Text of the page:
Hungarian director Kornel Mondruczo's film centering on an uprising of dogs, "White God," has nabbed the top prize in Cannes' Un Certain Regard section.
Meanwhile, the Jury Prize went to Ruben Ostlund's "Turist," on the fallout (no pun intended) felt by one family after an avalanche; and the Jury's Special Prize to Wim Wenders and Juliano Ribeiro Salgado's co-directed documentary "Salt of the Earth," a portrait of photographer Sebastiao Selgado (father of Ribeiro Salgado).
Acting awards were handed out to Aboriginal thespian David Gulpilil (who began his career as the young walkabout of the title in Nicolas Roeg's 1971 classic) for Rolf de Heer's "Charlie's Country," which functions as a semi-autobiographical drama about its star; while the ensemble award went to the sidebar's opener, "Party Girl," by Marie Amachoukeli, Claire Burger and Samuel Theis, following an aging woman's switch from club life to married life.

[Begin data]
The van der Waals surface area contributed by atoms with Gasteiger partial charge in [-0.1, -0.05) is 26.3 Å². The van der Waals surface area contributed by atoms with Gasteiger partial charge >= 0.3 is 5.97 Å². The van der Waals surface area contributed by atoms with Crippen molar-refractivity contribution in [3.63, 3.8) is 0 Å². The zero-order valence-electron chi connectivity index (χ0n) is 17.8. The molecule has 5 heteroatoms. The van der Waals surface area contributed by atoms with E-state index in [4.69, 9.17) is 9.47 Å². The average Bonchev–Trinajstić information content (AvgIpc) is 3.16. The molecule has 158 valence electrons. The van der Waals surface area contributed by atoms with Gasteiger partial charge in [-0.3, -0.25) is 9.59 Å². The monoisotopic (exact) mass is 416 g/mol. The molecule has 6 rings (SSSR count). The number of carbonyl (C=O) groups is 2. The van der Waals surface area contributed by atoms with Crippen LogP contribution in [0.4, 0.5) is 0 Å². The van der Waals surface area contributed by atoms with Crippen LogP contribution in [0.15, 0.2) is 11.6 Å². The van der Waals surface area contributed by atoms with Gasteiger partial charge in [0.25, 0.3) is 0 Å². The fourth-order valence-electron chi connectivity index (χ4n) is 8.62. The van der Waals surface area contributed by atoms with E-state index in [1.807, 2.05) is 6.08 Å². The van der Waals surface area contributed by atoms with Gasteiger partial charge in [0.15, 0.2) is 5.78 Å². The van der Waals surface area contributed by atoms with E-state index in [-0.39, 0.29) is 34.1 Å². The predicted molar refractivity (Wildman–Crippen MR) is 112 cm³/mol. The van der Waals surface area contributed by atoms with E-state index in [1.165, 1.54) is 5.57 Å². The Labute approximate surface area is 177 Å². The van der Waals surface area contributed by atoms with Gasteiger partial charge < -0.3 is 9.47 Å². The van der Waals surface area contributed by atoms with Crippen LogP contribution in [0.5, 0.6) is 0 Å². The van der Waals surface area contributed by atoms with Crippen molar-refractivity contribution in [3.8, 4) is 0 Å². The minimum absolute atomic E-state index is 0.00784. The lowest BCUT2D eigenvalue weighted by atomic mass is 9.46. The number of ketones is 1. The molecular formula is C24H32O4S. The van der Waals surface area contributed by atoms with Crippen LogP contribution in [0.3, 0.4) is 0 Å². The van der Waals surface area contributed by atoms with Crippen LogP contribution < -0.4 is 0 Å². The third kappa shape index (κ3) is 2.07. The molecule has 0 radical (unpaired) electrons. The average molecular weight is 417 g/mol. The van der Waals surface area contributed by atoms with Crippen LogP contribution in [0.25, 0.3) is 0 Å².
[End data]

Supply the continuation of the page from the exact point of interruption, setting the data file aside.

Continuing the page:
Director Pablo Trapero oversaw the jury for the winning selections.
The most buzzed about Un Certain Regard player, Ryan Gosling's mind-screw vision of crumbling Detroit, "Lost River," went home empty-handed -- though that's not too surprising given the hyperbolically harsh reviews it received. Anne Thompson was one of its few champions.